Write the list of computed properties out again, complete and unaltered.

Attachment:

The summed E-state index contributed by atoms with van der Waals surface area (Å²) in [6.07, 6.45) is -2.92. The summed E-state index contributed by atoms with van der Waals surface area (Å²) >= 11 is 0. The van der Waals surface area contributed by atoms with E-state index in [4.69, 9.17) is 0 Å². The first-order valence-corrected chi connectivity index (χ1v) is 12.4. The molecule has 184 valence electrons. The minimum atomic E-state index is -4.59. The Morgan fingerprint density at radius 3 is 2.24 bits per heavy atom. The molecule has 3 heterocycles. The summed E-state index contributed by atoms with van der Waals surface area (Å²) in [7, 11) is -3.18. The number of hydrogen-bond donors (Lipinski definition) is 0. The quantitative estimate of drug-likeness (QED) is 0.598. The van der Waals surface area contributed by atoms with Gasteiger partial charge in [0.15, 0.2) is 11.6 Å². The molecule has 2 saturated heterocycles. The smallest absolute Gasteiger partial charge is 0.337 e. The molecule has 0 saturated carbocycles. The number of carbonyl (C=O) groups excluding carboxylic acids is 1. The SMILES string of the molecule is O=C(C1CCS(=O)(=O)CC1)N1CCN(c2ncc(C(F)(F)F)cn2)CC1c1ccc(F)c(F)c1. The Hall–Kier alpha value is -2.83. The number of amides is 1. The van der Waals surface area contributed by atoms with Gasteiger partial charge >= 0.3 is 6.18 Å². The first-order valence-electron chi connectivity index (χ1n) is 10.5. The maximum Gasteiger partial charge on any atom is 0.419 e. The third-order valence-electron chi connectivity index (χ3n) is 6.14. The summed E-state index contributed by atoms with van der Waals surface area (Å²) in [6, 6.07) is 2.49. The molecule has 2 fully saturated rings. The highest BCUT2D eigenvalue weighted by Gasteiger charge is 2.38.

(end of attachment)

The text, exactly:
The summed E-state index contributed by atoms with van der Waals surface area (Å²) in [6.07, 6.45) is -2.92. The summed E-state index contributed by atoms with van der Waals surface area (Å²) >= 11 is 0. The van der Waals surface area contributed by atoms with E-state index in [4.69, 9.17) is 0 Å². The first-order valence-corrected chi connectivity index (χ1v) is 12.4. The molecule has 184 valence electrons. The minimum atomic E-state index is -4.59. The Morgan fingerprint density at radius 3 is 2.24 bits per heavy atom. The molecule has 3 heterocycles. The summed E-state index contributed by atoms with van der Waals surface area (Å²) in [7, 11) is -3.18. The number of hydrogen-bond donors (Lipinski definition) is 0. The quantitative estimate of drug-likeness (QED) is 0.598. The van der Waals surface area contributed by atoms with Gasteiger partial charge in [0.15, 0.2) is 11.6 Å². The molecule has 2 saturated heterocycles. The smallest absolute Gasteiger partial charge is 0.337 e. The molecule has 0 saturated carbocycles. The number of carbonyl (C=O) groups excluding carboxylic acids is 1. The SMILES string of the molecule is O=C(C1CCS(=O)(=O)CC1)N1CCN(c2ncc(C(F)(F)F)cn2)CC1c1ccc(F)c(F)c1. The Hall–Kier alpha value is -2.83. The number of amides is 1. The van der Waals surface area contributed by atoms with Gasteiger partial charge >= 0.3 is 6.18 Å². The first-order valence-electron chi connectivity index (χ1n) is 10.5. The maximum Gasteiger partial charge on any atom is 0.419 e. The third-order valence-electron chi connectivity index (χ3n) is 6.14. The summed E-state index contributed by atoms with van der Waals surface area (Å²) in [6, 6.07) is 2.49. The molecule has 2 fully saturated rings. The highest BCUT2D eigenvalue weighted by Gasteiger charge is 2.38.